From Volume 4, Issue Number 50 of EIR Online, Published Dec. 13, 2005

Ibero-American News Digest

Argentine Government Announced Directed Credit Program

The Argentine government has opted to direct state credit into productive investment as a way to combat inflation—exactly the opposite of what former Finance Minister Lavagna had planned and the IMF demands. President Nestor Kirchner officially announced on Dec. 7 the government plan to issue a $1.5-billion credit line through the state-run Banco de la Nacion, of which new Finance Minister Felisa Miceli was president until a week ago. The credit, to be issued at interest rates below the market average and repayable in ten years, is available to either Argentine or foreign companies for investment in purchase of capital goods (either domestically or abroad) for industry or agriculture, new technology, as capital for investment projects, land purchases, and to help pay tariff costs on imported machinery, among other things.

The plan, which synarchists of various stripes are already describing as proof of Kirchner's "hegemonic pretensions" and "excessive Presidentialism," places special emphasis on credit for small and medium-sized industry, to which the government is also offering tax breaks if profits are reinvested in capital goods. The government will also reportedly make similar kinds of financing available for state investment in infrastructure.

Will There Be an Argentine-Brazilian Nuclear Reactor?

The Argentina-Brazil "Joint Statement on Nuclear Policy," signed at the Nov. 30 summit between Brazilian President Lula da Silva and Argentine President Kirchner (see In-Depth #49), commits the two countries to promote concrete programs which will further the integration of their nations' work in nuclear power plants as well as nuclear research plants, and in nuclear medicine and other industrial uses of nuclear energy. The statement asserts: "In particular, taking into account the context of the growing reevaluation of nuclear energy as a source of reliable, sustainable, clean and safe electricity, [the two Presidents] call upon the respective competent bodies and companies in this sector to promote the joint development of a new model of power reactor, which would allow both nations to meet the future demands of their growing economies."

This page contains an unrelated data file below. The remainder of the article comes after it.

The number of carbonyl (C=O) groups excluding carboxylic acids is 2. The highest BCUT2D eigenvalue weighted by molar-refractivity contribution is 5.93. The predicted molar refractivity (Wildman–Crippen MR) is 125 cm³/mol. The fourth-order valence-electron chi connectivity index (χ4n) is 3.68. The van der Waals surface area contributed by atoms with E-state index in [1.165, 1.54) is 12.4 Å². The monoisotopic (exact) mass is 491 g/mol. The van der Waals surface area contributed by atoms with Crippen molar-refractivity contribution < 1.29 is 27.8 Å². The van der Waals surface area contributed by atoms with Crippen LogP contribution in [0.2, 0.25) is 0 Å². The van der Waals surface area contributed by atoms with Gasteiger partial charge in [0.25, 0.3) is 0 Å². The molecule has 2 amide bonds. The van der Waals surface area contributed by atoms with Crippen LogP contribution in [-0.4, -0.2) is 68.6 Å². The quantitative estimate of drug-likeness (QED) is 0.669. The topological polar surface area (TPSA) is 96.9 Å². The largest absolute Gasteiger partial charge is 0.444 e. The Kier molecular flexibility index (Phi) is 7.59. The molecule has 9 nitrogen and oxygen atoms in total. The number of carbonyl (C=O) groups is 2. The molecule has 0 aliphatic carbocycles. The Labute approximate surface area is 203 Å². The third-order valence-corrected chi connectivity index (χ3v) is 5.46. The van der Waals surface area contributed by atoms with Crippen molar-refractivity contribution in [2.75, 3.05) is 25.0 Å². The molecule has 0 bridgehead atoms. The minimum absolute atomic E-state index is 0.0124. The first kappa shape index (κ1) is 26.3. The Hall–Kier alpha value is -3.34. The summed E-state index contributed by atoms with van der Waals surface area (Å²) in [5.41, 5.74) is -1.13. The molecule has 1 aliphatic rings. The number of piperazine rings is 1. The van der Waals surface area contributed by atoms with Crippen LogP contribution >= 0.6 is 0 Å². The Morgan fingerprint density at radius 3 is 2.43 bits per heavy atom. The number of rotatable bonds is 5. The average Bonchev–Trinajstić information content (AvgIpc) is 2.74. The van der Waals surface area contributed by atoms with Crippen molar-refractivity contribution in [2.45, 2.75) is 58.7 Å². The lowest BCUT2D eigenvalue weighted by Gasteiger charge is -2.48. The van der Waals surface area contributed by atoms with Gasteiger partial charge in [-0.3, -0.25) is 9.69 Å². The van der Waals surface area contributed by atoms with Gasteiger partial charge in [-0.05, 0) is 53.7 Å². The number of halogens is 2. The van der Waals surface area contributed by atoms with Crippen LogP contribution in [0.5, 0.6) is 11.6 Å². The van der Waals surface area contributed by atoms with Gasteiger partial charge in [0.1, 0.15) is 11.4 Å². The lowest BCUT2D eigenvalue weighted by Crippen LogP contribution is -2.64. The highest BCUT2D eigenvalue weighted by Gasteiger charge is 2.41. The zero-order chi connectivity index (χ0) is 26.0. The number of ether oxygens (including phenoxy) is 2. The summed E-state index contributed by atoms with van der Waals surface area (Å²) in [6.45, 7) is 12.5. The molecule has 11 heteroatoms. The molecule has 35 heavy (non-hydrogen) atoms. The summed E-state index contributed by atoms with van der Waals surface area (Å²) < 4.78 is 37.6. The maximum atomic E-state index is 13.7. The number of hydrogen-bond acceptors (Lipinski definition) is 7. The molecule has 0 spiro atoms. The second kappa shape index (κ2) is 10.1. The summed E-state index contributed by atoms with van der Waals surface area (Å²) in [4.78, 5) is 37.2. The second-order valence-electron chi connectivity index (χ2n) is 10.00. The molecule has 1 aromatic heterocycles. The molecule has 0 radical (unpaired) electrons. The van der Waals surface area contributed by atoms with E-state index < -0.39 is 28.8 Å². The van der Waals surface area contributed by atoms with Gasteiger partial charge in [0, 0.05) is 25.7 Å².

In an additional "Complementary Protocol," the two Presidents agreed that binational working groups would be established within 60 days to coordinate work on: "research, development, planning, construction, operation, and deactivation" of nuclear power reactors and research reactors; on the same for nuclear fuels, materials and components; the supply of radioisotopes and medical products; and strategies to deal with radioactive residues, of high, medium and low radioactivity.

Will Argentina's Policies Infect Brazil?

The IMF's Anne Krueger was reported to have asked the same question of everyone she met when she was in Brasilia on Dec. 1: "Do you know anything about [Argentina's new Finance Minister] Felisa Miceli? Where she came from, and where she's going?" An O Globo political columnist on Dec. 3 pointedly described Miceli as possibly "the Dilma Rousseff of the land of Kirchner," a reference to President Lula da Silva's head of cabinet, Dilma Rouseff, whose attack against her own government's austerity economic policy on Nov. 9 ignited a firestorm in Brazil which has yet to subside.

Financier circles are not so worried about Dilma Rousseff per se, as they are about the steady weakening of their iron grip on Brazil's successive governments. Day after day, the so-called "expansionist" faction within the Lula government demands a change in policy.

On Dec. 1, Vice President Jose Alencar attacked the government's economic policy for the third time in a week, this time in a way calculated to draw the military into this fight, by uniting it with the defense of the Amazon. Addressing military officers and students at the Defense Ministry's "First National Defense in Debate Seminar: Amazon," Alencar blamed the lack of sufficient resources to defend and develop the Amazon, or for the military generally, on the high-interest-rate policy. Today, there is no money for anything but debt payments, he charged. But even in the colonial days, projects were built, he pointed out. As President, Gertulio Vargas created the National Steel Company, the giant mineral firm, Vale do Rio Doce, state oil company Petrobras, the National Economic and Social Development Bank (BNDES), and regional development agencies; Juscelino Kubitscheck built a new city, Brasilia, as the capital while in office. The country had less resources then than it has today, yet today nothing is built.

Between Dec. 5 and 8, three other top Lula officials—Guido Mantega, head of the National Economic and Social Development Bank; Development, Industry and Trade Minister Luiz Fernando Furlan; and Jose Sergio Gabrielli, the head of Petrobras—publicly criticized the high-interest-rate/primary-budget-surplus policy of Lula's economic team as "exaggerated," overly orthodox, and damaging to the economy.

A Dark Age Is Developing in Brazil